What had been a running subplot throughout the campaign is now front and center. It’s all about Russia. Russia’s relationship with the President-Elect. More specifically Putin’s relationship with Trump. And with Rex Tillerson, Trump’s surprise nominee for Secretary of State. It’s all about the Russian hack and how Trump opponents have now pinned their last desperate hopes on using the hack to convince electors to vote against the President-Elect on December 19.

It’s also about European allies – some a little more neutral in their allegiance to America than others – worrying about Russia’s aggressive moves in Eastern Europe and whether a the low-scale warfare between Russian and the Ukraine will flare up into all out combat. With dangerous consequences for Europe and NATO. Of course, Europe runs on Russian gas, so perhaps they will be somewhat cautious in their questioning of Rex Tillerson as Trump’s choice for State.

In other words, Tillerson’s nomination hearings will almost certainly become a hearing on Russia and it’s relationship to the new administration. Already GOP Senators McCain, Graham, and Rubio have expressed concerns about both the Russian hack and over Tillerson as nominee for State. And 52 – 3 = 49. Democrats are preparing all out warfare on the Russia theme, and will do everything they can to undermine Trump. During the transition, and during the nomination hearings.

Oddly perhaps, this puts the responsibility for managing this emerging conflict back on Putin himself and his regime in Moscow. Will he pull back on the constant low-scale attacks and bombardments in the Donbass region of Eastern Ukraine and on Cimea’s northern border? Will he merely pause long enough to provide just enough talking points in Washington to allow Tillerson’s nomination to survive what will be a tough hearing in Congress? But that’s assuming a whole host of objectives that Putin’s regime may or may not have. We honestly don’t know at this point exactly what those objectives are.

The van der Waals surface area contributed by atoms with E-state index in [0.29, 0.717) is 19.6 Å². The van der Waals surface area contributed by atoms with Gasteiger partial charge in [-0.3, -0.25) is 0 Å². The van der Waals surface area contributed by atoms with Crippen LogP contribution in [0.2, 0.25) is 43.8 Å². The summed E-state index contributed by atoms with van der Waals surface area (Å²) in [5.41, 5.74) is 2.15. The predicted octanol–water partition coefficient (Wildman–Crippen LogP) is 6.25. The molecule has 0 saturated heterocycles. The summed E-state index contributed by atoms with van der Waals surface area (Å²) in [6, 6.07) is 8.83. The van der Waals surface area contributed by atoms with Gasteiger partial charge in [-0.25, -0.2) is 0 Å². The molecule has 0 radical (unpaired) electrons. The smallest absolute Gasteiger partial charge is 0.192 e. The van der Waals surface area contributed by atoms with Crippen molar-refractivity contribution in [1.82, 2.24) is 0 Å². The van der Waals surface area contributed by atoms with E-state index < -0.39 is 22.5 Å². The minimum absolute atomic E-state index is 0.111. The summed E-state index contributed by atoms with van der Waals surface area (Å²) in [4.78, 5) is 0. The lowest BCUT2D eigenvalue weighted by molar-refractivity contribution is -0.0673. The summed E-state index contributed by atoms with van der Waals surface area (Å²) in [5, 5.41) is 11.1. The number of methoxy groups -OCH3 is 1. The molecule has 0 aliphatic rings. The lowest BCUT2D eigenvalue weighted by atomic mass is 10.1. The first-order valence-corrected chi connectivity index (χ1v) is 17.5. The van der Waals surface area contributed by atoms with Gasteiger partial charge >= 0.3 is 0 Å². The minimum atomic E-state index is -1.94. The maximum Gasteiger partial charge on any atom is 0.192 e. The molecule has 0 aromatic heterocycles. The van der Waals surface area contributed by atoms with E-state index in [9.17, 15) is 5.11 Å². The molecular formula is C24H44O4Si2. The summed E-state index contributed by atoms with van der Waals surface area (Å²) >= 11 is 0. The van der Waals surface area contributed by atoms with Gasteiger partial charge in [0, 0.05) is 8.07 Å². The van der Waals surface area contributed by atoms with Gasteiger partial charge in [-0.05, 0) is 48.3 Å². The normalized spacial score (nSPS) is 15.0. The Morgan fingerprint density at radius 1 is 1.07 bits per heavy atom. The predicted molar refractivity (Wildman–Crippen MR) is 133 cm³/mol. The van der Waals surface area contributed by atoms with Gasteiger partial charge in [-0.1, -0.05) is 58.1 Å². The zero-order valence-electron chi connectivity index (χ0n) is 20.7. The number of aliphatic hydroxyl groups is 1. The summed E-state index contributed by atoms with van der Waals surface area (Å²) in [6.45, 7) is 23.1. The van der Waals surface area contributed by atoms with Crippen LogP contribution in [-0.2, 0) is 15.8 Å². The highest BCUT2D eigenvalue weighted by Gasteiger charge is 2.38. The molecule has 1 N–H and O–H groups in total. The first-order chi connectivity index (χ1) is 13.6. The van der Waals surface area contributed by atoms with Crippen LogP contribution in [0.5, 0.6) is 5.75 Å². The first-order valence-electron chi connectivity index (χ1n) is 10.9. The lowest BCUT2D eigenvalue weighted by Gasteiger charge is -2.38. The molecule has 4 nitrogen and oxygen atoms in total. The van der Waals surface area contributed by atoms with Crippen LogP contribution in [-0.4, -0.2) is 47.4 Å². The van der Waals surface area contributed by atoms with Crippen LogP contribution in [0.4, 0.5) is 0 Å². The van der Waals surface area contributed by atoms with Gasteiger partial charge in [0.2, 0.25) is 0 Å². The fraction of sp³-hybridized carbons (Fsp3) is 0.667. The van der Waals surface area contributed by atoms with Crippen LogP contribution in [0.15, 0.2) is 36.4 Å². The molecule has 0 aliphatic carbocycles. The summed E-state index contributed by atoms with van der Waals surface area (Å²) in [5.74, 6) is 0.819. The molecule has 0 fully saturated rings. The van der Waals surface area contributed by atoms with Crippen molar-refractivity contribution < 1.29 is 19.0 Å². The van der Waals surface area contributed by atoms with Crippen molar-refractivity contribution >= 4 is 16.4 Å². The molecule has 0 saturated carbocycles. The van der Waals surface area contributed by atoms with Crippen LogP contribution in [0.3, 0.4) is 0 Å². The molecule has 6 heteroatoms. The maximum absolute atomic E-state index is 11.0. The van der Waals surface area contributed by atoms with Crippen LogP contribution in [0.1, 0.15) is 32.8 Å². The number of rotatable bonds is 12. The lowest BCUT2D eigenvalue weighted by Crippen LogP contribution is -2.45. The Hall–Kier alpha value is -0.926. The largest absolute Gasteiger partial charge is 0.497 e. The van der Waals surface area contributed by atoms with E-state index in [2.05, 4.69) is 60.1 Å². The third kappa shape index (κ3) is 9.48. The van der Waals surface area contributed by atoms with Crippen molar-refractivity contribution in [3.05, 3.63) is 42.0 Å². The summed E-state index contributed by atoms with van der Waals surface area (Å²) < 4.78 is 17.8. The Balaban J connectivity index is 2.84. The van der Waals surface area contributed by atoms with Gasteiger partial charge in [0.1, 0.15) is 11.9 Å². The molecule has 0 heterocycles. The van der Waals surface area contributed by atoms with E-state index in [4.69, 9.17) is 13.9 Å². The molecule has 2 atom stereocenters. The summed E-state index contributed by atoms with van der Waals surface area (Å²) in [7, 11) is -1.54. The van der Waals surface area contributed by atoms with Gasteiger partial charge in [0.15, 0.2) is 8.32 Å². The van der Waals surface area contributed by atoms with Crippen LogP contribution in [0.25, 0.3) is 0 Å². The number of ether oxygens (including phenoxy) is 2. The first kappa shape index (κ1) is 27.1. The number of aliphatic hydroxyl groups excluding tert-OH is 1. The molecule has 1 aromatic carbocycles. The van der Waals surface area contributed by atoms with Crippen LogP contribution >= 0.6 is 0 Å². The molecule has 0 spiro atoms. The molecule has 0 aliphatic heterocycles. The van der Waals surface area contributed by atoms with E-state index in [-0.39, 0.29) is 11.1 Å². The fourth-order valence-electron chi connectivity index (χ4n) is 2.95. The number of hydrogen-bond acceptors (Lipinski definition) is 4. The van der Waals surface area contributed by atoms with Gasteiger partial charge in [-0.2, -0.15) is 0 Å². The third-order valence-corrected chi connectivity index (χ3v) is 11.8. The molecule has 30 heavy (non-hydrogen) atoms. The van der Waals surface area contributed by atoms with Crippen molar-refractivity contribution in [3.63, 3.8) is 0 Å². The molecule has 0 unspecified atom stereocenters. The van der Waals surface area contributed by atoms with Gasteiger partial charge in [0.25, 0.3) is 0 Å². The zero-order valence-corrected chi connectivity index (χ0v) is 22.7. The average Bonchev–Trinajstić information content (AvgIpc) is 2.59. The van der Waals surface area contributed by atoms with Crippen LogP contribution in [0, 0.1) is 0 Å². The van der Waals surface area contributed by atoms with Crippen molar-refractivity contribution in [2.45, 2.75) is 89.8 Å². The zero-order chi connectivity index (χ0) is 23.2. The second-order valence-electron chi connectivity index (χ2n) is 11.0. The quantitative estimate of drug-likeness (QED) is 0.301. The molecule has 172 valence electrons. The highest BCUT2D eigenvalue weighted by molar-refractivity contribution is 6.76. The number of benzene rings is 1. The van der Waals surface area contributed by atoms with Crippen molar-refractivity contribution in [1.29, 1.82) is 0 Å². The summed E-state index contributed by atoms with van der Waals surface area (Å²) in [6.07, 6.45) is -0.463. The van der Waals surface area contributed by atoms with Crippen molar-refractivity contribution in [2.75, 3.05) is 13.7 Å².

And as a backdrop to this, we of course have the intelligence community accusing Moscow of targeting their hacks at Hillary’s campaign in order to get Trump elected. A tough one to prove – how do you prove intention on the part of operatives in, or associated with, the Kremlin? And what information are American intelligence operatives willing to release to prove their point? And not damage Washington’s intelligence infrastructure – especially it’s cyber capabilities?

Because Democrats seem unwilling to accept that they lost the election on key issues, and on Hillary’s flaws as a candidate, they are now willing to sow disunity at a very crucial time in America’s electoral process – the transition. It is clear that many in government – from the CIA to the EPA – are Hillary supporters, and Obama fans. Tillerson’s nomination process may bring much of that latent hostility to the surface. Democrats will certainly do all they can to ensure this is the case. But at some point, they will have to come clean on whether they are defending America against Russia, or their own party against a President-Elect that beat them fair and square.